Valuable insights from Lynn O’Shaughnessy
a nationally recognized college expert.
February 27, 2012
Deadbeat Parents Who Won’t Help Pay for College
The No. 1 way to cut the cost of college is to become an educated consumer. You can learn how by attending my popular online course, The College Cost Lab. Learn more about The College Cost Lab that will start in June, 2017. Lynn O’Shaughnessy Deadbeat Parents Who Won’t Help Pay for College I got an email over the weekend...
February 20, 2012
The Nation’s 62 Most Generous Colleges
What are the most generous colleges and universities in the country? US News & World Report attempts to answer that question every year when it rolls out its lists of institutions that self report that they meet 100% of each student’s financial need. Today I’m sharing the latest list that US News released last week. Not surprisingly, highly elite schools...
January 2, 2012
My Most Popular College Blog Posts of 2011
I want to give a big thanks to all of my regular visitors — and the new folks too — who helped to make 2011 the best year ever for The College Solution! I know 2011 was my best year because I use Google Analytics to keep track of how many people visit my college blog. Now that we’re in...
November 9, 2011
Confusing Financial Aid Awards: Where’s the Money?
One of the frustrations of applying to college is the confusing nature of many financial aid awards. Even when a teenager has received a puny financial aid award, schools don’t necessarily want families to know this. Some parents will look at a misleading financial aid award and think their child has won scholarships to cover much of the cost of...
November 3, 2011
States With the Highest and Lowest Student Debt
Student loan debt is at its highest level ever. That’s the conclusion of a new report released on Thursday by The Project on Student Debt. Two thirds of students in the class of 2010 graduated with college debt that averaged $25,250, which is the highest it’s ever been. Students mostly borrowed through federal loans, but at least 22% of the...
October 28, 2011
How to Avoid a Student Loan Disaster
Most of the teenagers who visit my college blog aren’t thinking yet about how they are going to come up with the cash to pay off any future student loans. High school students and their parents are more focused on getting into good schools. I don’t blame them, but payback time is inevitable. And that’s when it’s going to get...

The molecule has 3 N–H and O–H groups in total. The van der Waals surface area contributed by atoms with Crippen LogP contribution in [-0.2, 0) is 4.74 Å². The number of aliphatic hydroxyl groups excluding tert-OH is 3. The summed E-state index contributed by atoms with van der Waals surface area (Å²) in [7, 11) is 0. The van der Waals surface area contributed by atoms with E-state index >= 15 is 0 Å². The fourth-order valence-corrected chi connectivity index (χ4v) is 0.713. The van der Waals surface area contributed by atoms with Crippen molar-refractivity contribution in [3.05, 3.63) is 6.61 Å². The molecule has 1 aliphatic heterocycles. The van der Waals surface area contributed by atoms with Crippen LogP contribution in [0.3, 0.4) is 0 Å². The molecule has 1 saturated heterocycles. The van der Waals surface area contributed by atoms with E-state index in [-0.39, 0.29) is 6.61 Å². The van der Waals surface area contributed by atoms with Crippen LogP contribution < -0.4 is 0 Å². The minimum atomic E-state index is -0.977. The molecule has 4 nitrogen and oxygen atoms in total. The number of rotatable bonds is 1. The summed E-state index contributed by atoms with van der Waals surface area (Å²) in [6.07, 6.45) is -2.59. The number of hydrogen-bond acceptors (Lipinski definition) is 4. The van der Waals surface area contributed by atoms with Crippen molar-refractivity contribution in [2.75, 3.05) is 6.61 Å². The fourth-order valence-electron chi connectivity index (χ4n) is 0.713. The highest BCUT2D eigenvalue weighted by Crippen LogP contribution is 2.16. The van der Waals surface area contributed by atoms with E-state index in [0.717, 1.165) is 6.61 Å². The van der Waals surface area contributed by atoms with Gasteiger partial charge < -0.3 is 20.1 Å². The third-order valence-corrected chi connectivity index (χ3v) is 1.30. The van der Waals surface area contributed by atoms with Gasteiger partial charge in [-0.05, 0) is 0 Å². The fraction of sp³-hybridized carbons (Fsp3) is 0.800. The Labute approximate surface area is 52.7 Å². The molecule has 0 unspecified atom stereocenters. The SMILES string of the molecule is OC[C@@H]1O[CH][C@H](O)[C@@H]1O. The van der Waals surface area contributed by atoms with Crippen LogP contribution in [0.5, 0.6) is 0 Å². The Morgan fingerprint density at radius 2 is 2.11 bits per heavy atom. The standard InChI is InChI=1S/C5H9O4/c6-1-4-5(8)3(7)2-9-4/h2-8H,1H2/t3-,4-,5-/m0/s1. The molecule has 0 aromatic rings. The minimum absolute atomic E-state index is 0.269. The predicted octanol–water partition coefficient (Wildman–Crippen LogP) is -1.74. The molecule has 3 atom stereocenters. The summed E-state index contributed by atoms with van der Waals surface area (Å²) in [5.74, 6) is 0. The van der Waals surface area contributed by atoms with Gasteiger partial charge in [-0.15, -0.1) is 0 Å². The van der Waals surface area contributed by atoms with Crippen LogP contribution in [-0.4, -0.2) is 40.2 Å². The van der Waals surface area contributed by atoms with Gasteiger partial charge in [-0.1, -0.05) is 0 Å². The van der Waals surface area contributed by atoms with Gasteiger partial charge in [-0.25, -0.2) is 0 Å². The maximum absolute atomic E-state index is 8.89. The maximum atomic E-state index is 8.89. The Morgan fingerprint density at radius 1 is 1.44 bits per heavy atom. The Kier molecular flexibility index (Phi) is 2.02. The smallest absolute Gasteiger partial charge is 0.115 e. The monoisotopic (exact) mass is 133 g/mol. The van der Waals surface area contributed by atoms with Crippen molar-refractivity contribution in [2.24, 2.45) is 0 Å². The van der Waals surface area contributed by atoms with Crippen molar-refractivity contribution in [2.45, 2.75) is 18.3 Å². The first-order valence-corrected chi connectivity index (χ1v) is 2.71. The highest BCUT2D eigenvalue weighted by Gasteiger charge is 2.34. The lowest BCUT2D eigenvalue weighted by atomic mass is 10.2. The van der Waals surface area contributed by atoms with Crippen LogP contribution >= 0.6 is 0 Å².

August 22, 2011
Talking About College on National TV
On Friday I was one of the guests on The Early Show on CBS talking about who should be responsible for paying for college — students or parents. Obviously, the answer for most families is both parents and students. So the CBS segment didn’t break any new ground nor was it particularly illuminating, but it was great to be on...
July 20, 2011
Who Will Pay What for College?
The majority of families end up borrowing for college. But when parents and teenagers talk about how they are going to divide up that responsibility, they rarely possess a good idea of what this debt burden is going to mean for them when the bills come due. That’s why I’m recommending a tool from SimpleTuition, an aggregator of private student...
June 23, 2011
The Nuts and Bolts of Stafford Loans
This is the time of year when colleges start sending their bills out to new and returning students. And that’s why this is also the time of year when parents and students begin inquiring about college loans. This is as good a time as any then to answer some questions about Stafford Loans, which are the most popular federal college...
June 17, 2011
How College Students Feel About Debt
I read something crazy this week about how young Americans feel about all their credit card balances and the student debt they’ve racked up. Apparently, the majority of them feel “empowered” by all that money they owe lenders. The average student loan borrower, who graduates from college, owes $23,000 or $24,000. And the typical graduating senior with one credit card...